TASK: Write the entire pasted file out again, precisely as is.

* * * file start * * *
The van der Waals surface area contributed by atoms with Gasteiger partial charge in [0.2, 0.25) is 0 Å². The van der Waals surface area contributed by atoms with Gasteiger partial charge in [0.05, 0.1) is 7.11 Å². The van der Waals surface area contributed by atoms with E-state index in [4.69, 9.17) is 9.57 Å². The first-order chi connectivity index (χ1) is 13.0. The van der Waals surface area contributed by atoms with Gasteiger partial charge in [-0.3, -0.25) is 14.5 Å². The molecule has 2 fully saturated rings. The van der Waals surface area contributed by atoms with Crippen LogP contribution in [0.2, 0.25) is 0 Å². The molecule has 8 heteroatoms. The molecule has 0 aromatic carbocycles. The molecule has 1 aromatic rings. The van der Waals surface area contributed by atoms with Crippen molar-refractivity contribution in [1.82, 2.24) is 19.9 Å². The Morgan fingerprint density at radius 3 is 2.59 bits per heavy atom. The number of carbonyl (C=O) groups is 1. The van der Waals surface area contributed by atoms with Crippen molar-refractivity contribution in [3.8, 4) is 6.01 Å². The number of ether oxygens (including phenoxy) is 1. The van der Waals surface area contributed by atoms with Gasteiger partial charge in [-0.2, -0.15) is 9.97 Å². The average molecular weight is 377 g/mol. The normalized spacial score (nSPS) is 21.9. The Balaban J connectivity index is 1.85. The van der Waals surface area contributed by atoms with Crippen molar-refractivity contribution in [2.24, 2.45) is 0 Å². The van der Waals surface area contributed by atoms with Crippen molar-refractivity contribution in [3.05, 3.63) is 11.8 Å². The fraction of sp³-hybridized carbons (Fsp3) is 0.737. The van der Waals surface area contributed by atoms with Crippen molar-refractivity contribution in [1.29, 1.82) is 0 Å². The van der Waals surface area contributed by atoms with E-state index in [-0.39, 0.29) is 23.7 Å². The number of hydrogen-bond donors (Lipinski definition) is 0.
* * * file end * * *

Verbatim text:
The van der Waals surface area contributed by atoms with Gasteiger partial charge in [0.2, 0.25) is 0 Å². The van der Waals surface area contributed by atoms with Gasteiger partial charge in [0.05, 0.1) is 7.11 Å². The van der Waals surface area contributed by atoms with E-state index in [4.69, 9.17) is 9.57 Å². The first-order chi connectivity index (χ1) is 13.0. The van der Waals surface area contributed by atoms with Gasteiger partial charge in [-0.3, -0.25) is 14.5 Å². The molecule has 2 fully saturated rings. The van der Waals surface area contributed by atoms with Crippen LogP contribution in [0.2, 0.25) is 0 Å². The molecule has 8 heteroatoms. The molecule has 0 aromatic carbocycles. The molecule has 1 aromatic rings. The van der Waals surface area contributed by atoms with Crippen molar-refractivity contribution in [1.82, 2.24) is 19.9 Å². The Morgan fingerprint density at radius 3 is 2.59 bits per heavy atom. The number of carbonyl (C=O) groups is 1. The van der Waals surface area contributed by atoms with Crippen molar-refractivity contribution in [3.8, 4) is 6.01 Å². The number of ether oxygens (including phenoxy) is 1. The van der Waals surface area contributed by atoms with Gasteiger partial charge in [-0.2, -0.15) is 9.97 Å². The average molecular weight is 377 g/mol. The normalized spacial score (nSPS) is 21.9. The Balaban J connectivity index is 1.85. The van der Waals surface area contributed by atoms with Crippen molar-refractivity contribution in [2.24, 2.45) is 0 Å². The van der Waals surface area contributed by atoms with Crippen molar-refractivity contribution in [3.05, 3.63) is 11.8 Å². The fraction of sp³-hybridized carbons (Fsp3) is 0.737. The van der Waals surface area contributed by atoms with Crippen molar-refractivity contribution in [1.29, 1.82) is 0 Å². The van der Waals surface area contributed by atoms with E-state index in [-0.39, 0.29) is 23.7 Å². The number of hydrogen-bond donors (Lipinski definition) is 0.